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    3. ah. your reply to K's comment clarifies. What if you just deleted "but not for both"?...

      first and LAST time I will ever think of editing your pieces... please forgive me.

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    4. Cutting is usually a good idea, M--I find it very hard to do, too, which means I need to even more, I'm sure. I will let it sit a bit and come back to it with a fresh head and see if that's the answer--thanks for your input--and yours also, Karin.

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  6. This piece is so rich and diverse in the images it offers the reader. The presence of the raven pervades. I especially like your subtle use of alliteration, which ties the keywords together.

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  7. What a dream! The images invoked are wonderful!

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  8. One-winged birds cannot fly but two can, together. At this stage of life, so much seems halved or reduced, but thank Goddess (and ravens) for dreams, whether waking or the night time variety. A little hope, a little renewal, makes it possible to keep moving on this death march we all are on.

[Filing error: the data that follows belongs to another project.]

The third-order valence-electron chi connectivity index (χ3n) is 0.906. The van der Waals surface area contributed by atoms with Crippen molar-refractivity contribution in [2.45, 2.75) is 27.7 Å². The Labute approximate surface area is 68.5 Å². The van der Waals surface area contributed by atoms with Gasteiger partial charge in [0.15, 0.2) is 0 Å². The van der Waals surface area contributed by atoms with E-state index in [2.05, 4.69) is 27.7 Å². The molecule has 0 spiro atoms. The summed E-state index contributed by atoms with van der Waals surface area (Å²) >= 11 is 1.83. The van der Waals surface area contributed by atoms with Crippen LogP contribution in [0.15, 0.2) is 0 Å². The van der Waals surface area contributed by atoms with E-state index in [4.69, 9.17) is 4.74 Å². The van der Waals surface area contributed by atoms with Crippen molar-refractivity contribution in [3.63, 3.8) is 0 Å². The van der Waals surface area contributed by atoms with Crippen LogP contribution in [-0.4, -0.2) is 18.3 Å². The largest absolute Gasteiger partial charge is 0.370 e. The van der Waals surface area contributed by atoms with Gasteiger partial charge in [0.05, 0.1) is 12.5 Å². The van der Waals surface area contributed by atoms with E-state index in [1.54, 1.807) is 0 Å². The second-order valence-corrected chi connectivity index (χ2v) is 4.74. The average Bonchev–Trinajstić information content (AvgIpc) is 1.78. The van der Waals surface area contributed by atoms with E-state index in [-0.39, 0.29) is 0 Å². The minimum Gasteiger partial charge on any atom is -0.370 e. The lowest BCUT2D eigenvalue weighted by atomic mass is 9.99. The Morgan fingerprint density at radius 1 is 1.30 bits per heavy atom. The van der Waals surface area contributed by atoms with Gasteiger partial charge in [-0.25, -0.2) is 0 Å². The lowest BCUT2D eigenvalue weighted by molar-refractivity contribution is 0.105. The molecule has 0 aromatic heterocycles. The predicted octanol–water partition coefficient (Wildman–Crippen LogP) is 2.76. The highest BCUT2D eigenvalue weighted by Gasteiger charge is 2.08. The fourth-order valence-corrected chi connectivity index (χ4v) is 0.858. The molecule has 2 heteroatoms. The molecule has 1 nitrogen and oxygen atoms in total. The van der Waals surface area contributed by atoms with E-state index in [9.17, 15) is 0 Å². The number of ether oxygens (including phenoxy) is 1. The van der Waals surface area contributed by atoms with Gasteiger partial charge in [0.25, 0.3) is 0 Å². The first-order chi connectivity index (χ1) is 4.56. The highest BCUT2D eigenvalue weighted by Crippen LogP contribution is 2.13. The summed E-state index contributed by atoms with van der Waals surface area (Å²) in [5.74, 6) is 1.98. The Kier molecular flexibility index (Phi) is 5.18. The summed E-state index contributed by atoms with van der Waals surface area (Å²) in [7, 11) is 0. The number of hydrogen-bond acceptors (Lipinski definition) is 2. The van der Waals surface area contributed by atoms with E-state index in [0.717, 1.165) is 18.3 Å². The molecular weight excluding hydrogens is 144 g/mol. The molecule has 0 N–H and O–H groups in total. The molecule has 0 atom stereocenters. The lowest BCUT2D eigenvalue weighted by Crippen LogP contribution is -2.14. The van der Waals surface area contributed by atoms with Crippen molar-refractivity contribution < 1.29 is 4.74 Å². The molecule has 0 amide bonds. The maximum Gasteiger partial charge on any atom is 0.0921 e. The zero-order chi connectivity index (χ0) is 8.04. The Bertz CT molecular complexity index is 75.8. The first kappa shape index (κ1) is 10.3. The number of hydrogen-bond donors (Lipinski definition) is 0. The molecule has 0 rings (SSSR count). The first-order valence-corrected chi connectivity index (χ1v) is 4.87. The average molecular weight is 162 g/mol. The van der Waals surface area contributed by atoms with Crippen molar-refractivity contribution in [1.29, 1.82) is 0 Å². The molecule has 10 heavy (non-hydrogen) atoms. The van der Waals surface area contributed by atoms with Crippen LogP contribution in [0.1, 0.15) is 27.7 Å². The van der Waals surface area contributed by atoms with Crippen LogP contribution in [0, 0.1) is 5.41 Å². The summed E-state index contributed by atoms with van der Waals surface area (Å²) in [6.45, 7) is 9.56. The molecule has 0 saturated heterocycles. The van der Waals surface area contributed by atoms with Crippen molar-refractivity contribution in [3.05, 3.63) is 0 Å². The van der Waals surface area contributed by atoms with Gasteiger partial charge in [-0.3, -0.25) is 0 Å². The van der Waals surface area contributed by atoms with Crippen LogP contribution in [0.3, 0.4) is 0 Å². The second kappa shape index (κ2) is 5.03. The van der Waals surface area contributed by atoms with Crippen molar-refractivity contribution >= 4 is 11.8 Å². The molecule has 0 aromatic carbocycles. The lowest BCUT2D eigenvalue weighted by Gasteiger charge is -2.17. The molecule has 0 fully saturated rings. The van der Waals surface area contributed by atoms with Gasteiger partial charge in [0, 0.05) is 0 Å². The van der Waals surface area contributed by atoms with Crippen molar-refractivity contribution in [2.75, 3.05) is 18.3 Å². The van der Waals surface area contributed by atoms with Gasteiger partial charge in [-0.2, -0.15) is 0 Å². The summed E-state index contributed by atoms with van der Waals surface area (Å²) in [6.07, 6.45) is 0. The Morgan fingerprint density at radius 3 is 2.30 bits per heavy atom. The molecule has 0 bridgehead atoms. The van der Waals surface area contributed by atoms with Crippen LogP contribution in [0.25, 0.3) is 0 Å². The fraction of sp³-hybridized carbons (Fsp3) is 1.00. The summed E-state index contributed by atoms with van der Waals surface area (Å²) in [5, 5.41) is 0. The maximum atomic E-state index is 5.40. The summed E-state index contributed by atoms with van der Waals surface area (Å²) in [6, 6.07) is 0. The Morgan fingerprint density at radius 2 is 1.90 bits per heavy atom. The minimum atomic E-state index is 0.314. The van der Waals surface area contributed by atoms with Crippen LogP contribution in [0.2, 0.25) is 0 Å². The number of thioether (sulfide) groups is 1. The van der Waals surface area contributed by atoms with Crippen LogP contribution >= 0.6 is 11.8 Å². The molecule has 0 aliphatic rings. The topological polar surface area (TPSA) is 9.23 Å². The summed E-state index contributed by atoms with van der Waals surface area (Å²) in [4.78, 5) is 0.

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  9. Sorry I missed this. Shakespeare's deepest moments were all dreadful--verbal concuspience plunging into the abyss of nothing -- the witch's trappings in the dream are all here, it is a proscenium, but what if the deep end is voided by the real witch? Who is playing who here? Does dreamer and paramour delight the black self beyond whatever we once called safe and known? And what crossroad must the humane and the dead share? Dunno, but the clarity here is terrifying. Deep end, big kid stuff. Writing that costs--it keeps it very difficult, which I suppose is where the gift is happiest.

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    1. Thanks for the read, B. I found the image rather sinister--as of course, ravens can be in their black-winged way--yet what happens when we are one with the void that suspends itself above/below, and holds us like beads on a wire, pretties the magpie has collected--I like to think of that resonance, a silver bellish sort of ring, that two beads, whole and separate, might make when they collide together as our poor efforts at jointure and affinity amid such chaos and dark--and somehow they are quite a solace, all things considered.

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'Poetry is an echo asking a shadow to dance' ~Carl Sandburg